With a Nurse in their Corner, ‘Navigating’ Care Is Getting Easier for Cancer Patients

Banner Health nurse navigators at the University of Arizona Cancer Center are paired with patients to guide them through their cancer journeys.

A cancer diagnosis can be overwhelming, sending new patients’ lives into a tailspin as they scramble to understand their disease, rearrange schedules and adjust future plans. During this difficult time, many patients could benefit from the guidance of an expert who knows every nook and cranny of the complicated cancer-care system.

In recent years, Banner Health nurse navigators at the University of Arizona Cancer Center have emerged to fill that role.

“The concept of nurse navigators is new to Tucson,” said Beth High, MSN, RN, a Banner Health clinical program manager for navigation with the UA Cancer Center. “Although awareness is low, the value of a nurse navigator is sky high.”

All patients with cancer are assigned nurse navigators, who educate and advocate for them throughout their cancer journey. By connecting patients to support services to equip them to overcome barriers to care, such as transportation issues or financial difficulties, a navigator helps lighten the burden of “navigating” the system.

Shawn Mulligan, MS, BSN, RN, recently joined the team as a breast oncology navigator.

“As navigators, we’re like the hub of the wheel,” Mulligan said. “We’re a point person they can call for any reason, whether it’s billing, treatment or coordination of care. As a navigator, I can point them in the right direction and get their questions answered.”

Nurse navigation leaders are hard at work defining what they do and how best to do it. The UA Cancer Center has been selected as one of eight sites to participate in NAVmetricsTM, a first-of-its-kind national study that will help the Academy of Oncology Nurse & Patient Navigators (AONN+) test uniform standards to guide successful nurse navigation programs nationwide.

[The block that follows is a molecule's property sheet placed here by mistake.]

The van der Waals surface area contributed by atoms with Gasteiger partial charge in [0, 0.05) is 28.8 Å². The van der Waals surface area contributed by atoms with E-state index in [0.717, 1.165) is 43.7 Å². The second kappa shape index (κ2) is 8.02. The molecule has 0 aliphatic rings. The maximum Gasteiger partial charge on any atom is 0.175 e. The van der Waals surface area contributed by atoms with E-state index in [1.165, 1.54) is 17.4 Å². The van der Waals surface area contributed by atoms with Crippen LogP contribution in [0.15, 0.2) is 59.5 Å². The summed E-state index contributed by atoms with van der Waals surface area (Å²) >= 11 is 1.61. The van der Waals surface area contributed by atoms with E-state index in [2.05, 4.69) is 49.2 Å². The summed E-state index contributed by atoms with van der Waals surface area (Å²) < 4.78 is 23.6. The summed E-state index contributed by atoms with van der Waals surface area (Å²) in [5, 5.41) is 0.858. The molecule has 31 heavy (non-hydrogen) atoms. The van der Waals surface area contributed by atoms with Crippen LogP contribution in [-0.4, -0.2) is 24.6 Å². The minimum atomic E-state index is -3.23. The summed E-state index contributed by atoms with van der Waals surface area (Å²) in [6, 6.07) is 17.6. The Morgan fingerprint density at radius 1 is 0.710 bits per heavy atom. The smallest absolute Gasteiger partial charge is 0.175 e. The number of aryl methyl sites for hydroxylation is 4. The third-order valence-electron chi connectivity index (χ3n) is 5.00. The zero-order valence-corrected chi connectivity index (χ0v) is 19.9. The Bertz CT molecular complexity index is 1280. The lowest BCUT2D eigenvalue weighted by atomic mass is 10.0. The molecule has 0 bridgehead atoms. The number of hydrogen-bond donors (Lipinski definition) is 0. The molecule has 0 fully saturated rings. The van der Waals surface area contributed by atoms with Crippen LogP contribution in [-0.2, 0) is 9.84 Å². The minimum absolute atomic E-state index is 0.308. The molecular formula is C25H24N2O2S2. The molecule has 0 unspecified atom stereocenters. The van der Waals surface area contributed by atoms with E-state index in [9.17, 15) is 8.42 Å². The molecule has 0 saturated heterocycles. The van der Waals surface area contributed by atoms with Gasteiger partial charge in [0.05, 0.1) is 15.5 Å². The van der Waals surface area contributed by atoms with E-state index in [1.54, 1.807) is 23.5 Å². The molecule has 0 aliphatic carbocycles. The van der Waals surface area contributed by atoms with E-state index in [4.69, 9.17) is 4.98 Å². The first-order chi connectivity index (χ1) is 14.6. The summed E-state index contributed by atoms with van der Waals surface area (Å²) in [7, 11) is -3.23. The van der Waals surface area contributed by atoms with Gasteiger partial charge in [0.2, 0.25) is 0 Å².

“Our selection was due to the strength of our metrics data,” High said. “We were one of the first centers to collect a year’s worth of data, which we started collecting in January 2017.”

Data from the NAVmetricsTMstudy will be used to establish “best practices” for navigation programs as they work to build their teams and improve patient outcomes. The study also will uncover roadblocks encountered by navigation programs as they work to implement these standards. In the future, navigation programs may be able to monitor themselves with metrics validated by the NAVmetricsTMstudy, enabling them to sustain their successes and shore up their weaknesses.

The UA Cancer Center’s navigation program has been several years in the making, and has grown into a source of pride.

“Our program started in the fall of 2015 when I was hired to be the breast navigator,” High said. “Since then, we have developed a program that has helped cement our excellent reputation, with 11 oncology nurse navigators going to bat for their patients.”

Each nurse navigator specializes in a disease type, equipping them to answer questions about a patient’s specific cancer diagnosis, including cancer survivorship.

“A cancer diagnosis can be so stressful it can be difficult for a patient to fully absorb all the information coming at them while fearing the unknown,” Mulligan said. “We can help them process this information in the context of this fear so they can make treatment decisions. As a breast cancer survivor myself, I may share my experience when appropriate. Sometimes my story restores hope for a patient, giving her the resolve to move forward.”

To make an appointment at the UA Cancer Center – North Campus, please call 520-694-CURE (2873). To make an appointment at the UA Cancer Center – Orange Grove campus, please call 520-742-4183.

The NAVmetricsTM study is a collaboration between AONN+, Chartis Oncology Solutions, LLC, and the American Cancer Society.

About the University of Arizona Cancer Center

The University of Arizona Cancer Center is the only National Cancer Institute-designated Comprehensive Cancer Center with headquarters in Arizona. The UA Cancer Center is supported by NCI Cancer Center Support Grant No. CA023074. With primary locations at the University of Arizona in Tucson and at Dignity Health St. Joseph’s Hospital and Medical Center in Phoenix, the UA Cancer Center has more than a dozen research and education offices throughout the state, with more than 300 physicians and scientists working together to prevent and cure cancer. For more information: uacc.arizona.edu (Follow us: Facebook | Twitter | YouTube)

About Banner – University Medical Center Tucson and South

Banner – University Medical Center Tucson, nationally ranked as a Best Hospital by U.S. News and World Report, and Banner – University Medical Center South, are part of Banner – University Medicine, a premier academic medical network. These institutions are academic medical centers for the University of Arizona College of Medicine – Tucson. Included on the two campuses are Diamond Children’s Medical Center and many specialty clinics. The two academic medical centers are part of Arizona-based Banner Health, one of the largest nonprofit health-care systems in the country, with 28 hospitals in six states: Arizona, California, Colorado, Nebraska, Nevada and Wyoming. For more information, visit BannerHealth.com/UniversityTucson or BannerHealth.com/UniversitySouth.